Had they completed it, they would have joined a very short list with Don Larsen (perfect game in the 1956 World Series) and Roy Halladay (in the 2010 NLDS) as the only the pitchers to throw any type of postseason no-hitter.
That bit of history wasn't meant to be on Saturday night, but the game itself still unfolded in such an unusual manner that it allowed for historical facts or records to pop up or be rewritten. Here's a quick look at the ten that stand out because, well, they're the craziest.
1 Anibal Sanchez became the first pitcher in over 100 years to strike out four batters in a postseason inning
The last pitcher to do so was Orval Overall of the Chicago Cubs during the 1908 World Series. As Big League Stew's Mike Oz noted (via Tyler Kepner), it even came in their Series clinching victory. Sanchez matched the achievement by striking out Jacoby Ellsbury, Shane Victorino (who reached on a wild pitch), David Ortiz and Mike Napoli in the first inning.
2. Anibal Sanchez is first pitcher ever to throw six no-hit innings in a postseason start and get removed from the game
Sanchez struck out 12 and walked six so his pitch count elevated quickly. He worked six innings even and threw 116 pitches.
3. This is 2nd time a no-hitter was broken up in the 9th inning of a postseason game
Daniel Nava blooped a single into short center field to break up the bid on Saturday. The only other time it happened was Game 4 of the 1947 World Series when pinch-hitter Cookie Lavagetto's double not only ended the no-hitter, but won the game for the Brooklyn Dodgers, 3-2. The New York Yankees still won the series in seven games.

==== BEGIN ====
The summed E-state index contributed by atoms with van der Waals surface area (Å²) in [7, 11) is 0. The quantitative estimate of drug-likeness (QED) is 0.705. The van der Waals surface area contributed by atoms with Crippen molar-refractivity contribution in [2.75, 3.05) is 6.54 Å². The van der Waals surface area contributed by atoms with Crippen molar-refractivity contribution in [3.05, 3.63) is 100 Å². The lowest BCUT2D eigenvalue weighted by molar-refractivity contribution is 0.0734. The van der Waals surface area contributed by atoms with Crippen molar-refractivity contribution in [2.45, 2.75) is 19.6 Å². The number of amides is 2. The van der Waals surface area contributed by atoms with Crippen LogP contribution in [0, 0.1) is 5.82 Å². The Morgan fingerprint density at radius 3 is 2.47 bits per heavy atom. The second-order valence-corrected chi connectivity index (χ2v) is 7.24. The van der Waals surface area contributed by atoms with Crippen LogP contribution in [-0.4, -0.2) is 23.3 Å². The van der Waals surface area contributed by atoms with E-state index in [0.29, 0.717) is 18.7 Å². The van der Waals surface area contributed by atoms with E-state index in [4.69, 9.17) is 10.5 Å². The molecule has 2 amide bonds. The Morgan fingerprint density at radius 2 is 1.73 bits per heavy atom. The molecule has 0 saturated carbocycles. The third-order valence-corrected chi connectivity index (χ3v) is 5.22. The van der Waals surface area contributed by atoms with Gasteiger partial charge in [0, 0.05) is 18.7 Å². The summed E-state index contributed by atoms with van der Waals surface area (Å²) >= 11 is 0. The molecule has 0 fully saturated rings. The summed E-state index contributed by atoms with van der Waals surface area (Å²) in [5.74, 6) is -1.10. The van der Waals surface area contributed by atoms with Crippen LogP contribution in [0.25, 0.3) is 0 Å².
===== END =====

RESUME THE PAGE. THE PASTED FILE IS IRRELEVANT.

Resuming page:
4. Detroit's 17 strikeouts are tied for the most by a pitching staff in a nine-inning postseason game
Anibal Sanchez struck out 12 in six innings. Relievers Al Alburquerque and Jose Veras each added two while closer Joaquin Benoit recorded the final strikeout in the ninth.
5. It capped the first day in postseason history with two 1-0 games
6. It was the longest nine-inning, 1-0 game in postseason history at three hours, 56 minutes
The next longest happened last Saturday when the Tigers fell to the Oakland A's — in three hours, 23 minutes — in Game 2 of the ALDS . It's a safe bet the new record will hold up longer than a week ... we think.
7. The Red Sox had the second most hits during the regular season
Ironically, the Tigers were first with 1,626 hits, or 59 more than Boston. You wouldn't expect to see either team no-hit or threatened to be no-hit, but it happened to the Tigers on the final day of the regular season and it nearly happened to Boston here. Tip your cap to the pitchers.
When you reach the postseason as frequently as the Red Sox, it's bound to happen. But again, it wasn't expected with this Red Sox lineup.
9. It's only the second time the Red Sox have been shut out in a postseason game at home
Now this is impressive. The only other time Boston was shutout at home was Game 5 of the 1918 World Series by the Chicago Cubs. Yes, another Cubs reference here, which alone is pretty crazy, but we all know Boston went on to win that series in six games.
10. Seven total runs have been scored through three LCS games
Even when you throw in the Dodgers-Cardinals 13-inning marathon on Friday, the runs have been few and far between in the LCS round. St. Louis won that game 3-2. Though there have been 33 total hits through 31 innings, we're also still waiting for the first LCS home run. Will that finally come on Sunday? It probably wouldn't hurt to stay tuned.
- - - - - - -
- Sports & Recreation
- Red Sox
- Anibal Sanchez
- Detroit Tigers